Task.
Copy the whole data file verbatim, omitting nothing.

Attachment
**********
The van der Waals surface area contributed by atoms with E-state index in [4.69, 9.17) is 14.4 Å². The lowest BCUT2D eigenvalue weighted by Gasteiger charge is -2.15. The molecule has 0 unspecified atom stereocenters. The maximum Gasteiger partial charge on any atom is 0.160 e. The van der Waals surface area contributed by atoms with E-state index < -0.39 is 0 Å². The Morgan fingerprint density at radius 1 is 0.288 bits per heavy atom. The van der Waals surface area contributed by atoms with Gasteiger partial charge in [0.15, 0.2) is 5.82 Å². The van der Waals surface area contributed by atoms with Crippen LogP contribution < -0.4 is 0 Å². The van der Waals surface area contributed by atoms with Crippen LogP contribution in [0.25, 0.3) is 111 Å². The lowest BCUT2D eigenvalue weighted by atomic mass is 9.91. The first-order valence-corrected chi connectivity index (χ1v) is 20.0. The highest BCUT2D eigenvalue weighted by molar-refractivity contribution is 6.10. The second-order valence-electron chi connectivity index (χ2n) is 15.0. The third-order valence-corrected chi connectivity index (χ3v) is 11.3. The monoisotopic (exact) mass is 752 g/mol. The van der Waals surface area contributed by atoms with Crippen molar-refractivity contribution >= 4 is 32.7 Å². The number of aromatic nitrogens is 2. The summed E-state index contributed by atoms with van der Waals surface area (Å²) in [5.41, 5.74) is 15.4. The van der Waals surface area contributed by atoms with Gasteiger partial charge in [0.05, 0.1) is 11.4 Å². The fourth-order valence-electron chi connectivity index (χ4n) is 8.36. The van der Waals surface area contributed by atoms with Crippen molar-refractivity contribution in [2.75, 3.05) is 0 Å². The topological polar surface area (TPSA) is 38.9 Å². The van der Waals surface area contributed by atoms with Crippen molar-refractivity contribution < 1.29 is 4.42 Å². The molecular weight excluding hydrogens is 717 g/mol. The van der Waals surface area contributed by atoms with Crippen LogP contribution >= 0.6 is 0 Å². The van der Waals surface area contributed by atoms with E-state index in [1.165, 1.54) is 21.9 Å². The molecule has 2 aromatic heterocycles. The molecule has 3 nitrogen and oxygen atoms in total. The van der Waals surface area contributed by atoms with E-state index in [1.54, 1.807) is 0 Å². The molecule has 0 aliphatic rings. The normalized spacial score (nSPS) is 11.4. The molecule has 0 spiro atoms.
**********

The van der Waals surface area contributed by atoms with E-state index in [4.69, 9.17) is 14.4 Å². The lowest BCUT2D eigenvalue weighted by Gasteiger charge is -2.15. The molecule has 0 unspecified atom stereocenters. The maximum Gasteiger partial charge on any atom is 0.160 e. The van der Waals surface area contributed by atoms with E-state index < -0.39 is 0 Å². The Morgan fingerprint density at radius 1 is 0.288 bits per heavy atom. The van der Waals surface area contributed by atoms with Gasteiger partial charge in [0.15, 0.2) is 5.82 Å². The van der Waals surface area contributed by atoms with Crippen LogP contribution < -0.4 is 0 Å². The van der Waals surface area contributed by atoms with Crippen LogP contribution in [0.25, 0.3) is 111 Å². The lowest BCUT2D eigenvalue weighted by atomic mass is 9.91. The first-order valence-corrected chi connectivity index (χ1v) is 20.0. The highest BCUT2D eigenvalue weighted by molar-refractivity contribution is 6.10. The second-order valence-electron chi connectivity index (χ2n) is 15.0. The third-order valence-corrected chi connectivity index (χ3v) is 11.3. The monoisotopic (exact) mass is 752 g/mol. The van der Waals surface area contributed by atoms with Crippen molar-refractivity contribution >= 4 is 32.7 Å². The number of aromatic nitrogens is 2. The summed E-state index contributed by atoms with van der Waals surface area (Å²) in [5.41, 5.74) is 15.4. The van der Waals surface area contributed by atoms with Gasteiger partial charge in [0.05, 0.1) is 11.4 Å². The fourth-order valence-electron chi connectivity index (χ4n) is 8.36. The van der Waals surface area contributed by atoms with Crippen molar-refractivity contribution in [2.75, 3.05) is 0 Å². The topological polar surface area (TPSA) is 38.9 Å². The van der Waals surface area contributed by atoms with Crippen molar-refractivity contribution < 1.29 is 4.42 Å². The molecular weight excluding hydrogens is 717 g/mol. The van der Waals surface area contributed by atoms with Crippen LogP contribution >= 0.6 is 0 Å². The van der Waals surface area contributed by atoms with E-state index in [1.165, 1.54) is 21.9 Å². The molecule has 2 aromatic heterocycles. The molecule has 3 nitrogen and oxygen atoms in total. The van der Waals surface area contributed by atoms with E-state index in [1.54, 1.807) is 0 Å². The molecule has 0 aliphatic rings. The normalized spacial score (nSPS) is 11.4. The molecule has 0 spiro atoms.